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ZEPH Concepts

A Certified Passive House™ is the heart and soul of a ZEPH™ structure, which stands for net Zero Energy Passive House.

The Passive House Standard is the most rigorous building energy standard in the world. Consultants, projects or building components that have obtained the right to carry the logo have committed themselves to design excellence and the Passive House energy performance criteria.

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Although simple in concept, there is more than one way a building can achieve “zero.”

We use the National Renewable Energy Lab (NREL) definition of net zero for energy costs:

  • The owner’s net energy bill is zero, or negative.
  • Or the building is “off the grid” completely energy independent
The Passive House portion of a ZEPH embodies more energy into the building shell and requires far fewer renewable energy resources to achieve net Zero Energy Building status.



A Passive House provides: Certified-Passive-House
  • Incredible savings on energy
  • Superior indoor air quality
  • Unmatched thermal comfort.
  • Fresh air continually brought into the house
  • Managed moisture and humidity
  • Pollen, dust, and insects significantly reduced though airtight shell and filtered fresh air

See www.passivehouse.us for more information on Passive House

ZEPH: Most cost effective approach to net Zero Energy. And it's Carbon Neutral!

Energy expended in a typical building’s life time of operation is on the order of ten times that of construction energy embodied in the building.

cumulative-energy-use-SMWe believe it makes sense to embody construction energy into conservation efforts which will reap huge dividends in reduced operational energy demand.

This is what the Passive House standard yields. Reduced operational energy equates to reduced total ownership cost.

The building science behind Passive House also provides increased building durability. Moisture control and the increased insulation reduce condensation/vapor drive problems, and the use of ERVs (Energy Recovery Ventilator) for the ventilation system give a consistent humidity relative to the outdoor climate throughout the year. These combine to extend the life of a building built to the Passive House standard. This yields still more value for the additional energy embodied in the construction.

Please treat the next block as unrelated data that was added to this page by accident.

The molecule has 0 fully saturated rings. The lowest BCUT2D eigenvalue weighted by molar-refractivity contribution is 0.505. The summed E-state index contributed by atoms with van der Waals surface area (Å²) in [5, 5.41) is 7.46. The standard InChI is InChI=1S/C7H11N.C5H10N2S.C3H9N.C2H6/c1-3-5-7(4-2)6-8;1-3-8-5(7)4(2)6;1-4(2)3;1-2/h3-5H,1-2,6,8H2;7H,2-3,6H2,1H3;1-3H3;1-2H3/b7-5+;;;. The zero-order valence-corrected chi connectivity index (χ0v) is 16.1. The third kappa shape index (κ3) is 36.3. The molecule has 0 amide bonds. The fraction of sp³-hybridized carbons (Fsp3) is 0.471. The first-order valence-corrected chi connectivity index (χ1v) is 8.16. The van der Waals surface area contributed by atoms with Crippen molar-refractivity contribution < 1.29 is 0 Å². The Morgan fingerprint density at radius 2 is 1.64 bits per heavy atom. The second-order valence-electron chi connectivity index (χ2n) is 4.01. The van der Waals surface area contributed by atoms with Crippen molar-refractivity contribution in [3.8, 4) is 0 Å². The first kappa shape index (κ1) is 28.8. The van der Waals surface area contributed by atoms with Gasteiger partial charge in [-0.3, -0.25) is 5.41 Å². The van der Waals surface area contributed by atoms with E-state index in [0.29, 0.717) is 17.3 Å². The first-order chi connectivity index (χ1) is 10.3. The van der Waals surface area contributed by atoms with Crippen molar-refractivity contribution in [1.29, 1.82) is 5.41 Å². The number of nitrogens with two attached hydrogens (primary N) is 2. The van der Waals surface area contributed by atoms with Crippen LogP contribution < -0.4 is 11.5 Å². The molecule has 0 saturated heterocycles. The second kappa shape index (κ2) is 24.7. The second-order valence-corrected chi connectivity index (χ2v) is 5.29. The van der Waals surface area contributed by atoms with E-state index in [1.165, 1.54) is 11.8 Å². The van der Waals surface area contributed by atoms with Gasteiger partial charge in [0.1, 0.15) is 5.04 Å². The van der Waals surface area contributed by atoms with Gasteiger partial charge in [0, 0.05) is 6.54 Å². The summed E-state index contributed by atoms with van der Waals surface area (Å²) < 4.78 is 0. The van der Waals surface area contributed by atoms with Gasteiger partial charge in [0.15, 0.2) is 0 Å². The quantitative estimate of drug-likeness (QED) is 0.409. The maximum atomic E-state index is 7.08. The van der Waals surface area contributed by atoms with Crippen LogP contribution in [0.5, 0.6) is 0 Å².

A ZEPH™ takes advantage of an overall lowered energy requirement start point at application of required renewables to achieve net Zero Energy. In other words, a much smaller system is required.

This brings two advantages over a typical ZEB:

1. Reduced cost for the initial renewable energy system (active solar, wind etc.)

2. Reduced cost for replacement of the system when it wears out

Passive House and a Thermos?

New Passive House Construction
Passive-House-Construction-Costs-image2By far the most data available comes from Europe. Best estimates of new Passive House construction lie within the range of 3 to 8% more than that of buildings built to the current standards of the New American Home (TNAH) 2006 or about even with the German EnEV 2009 code. Not bad, but the reality is that Europe already has a robust supply chain of Passive House quality components. When building in North America, the cost is in the range of 10-15% higher than TNAH 2006.

Retrofit Passive House Construction
Best candidates are buildings which can be approached from the exterior with new siding, windows and roofing. And if the building already needed new roofing or siding, the additional costs of the retrofit are minimized as the labor is about the same. So the primary cost will lie in the added insulation and energy efficient windows. Factory Retrofit Example

ZEPH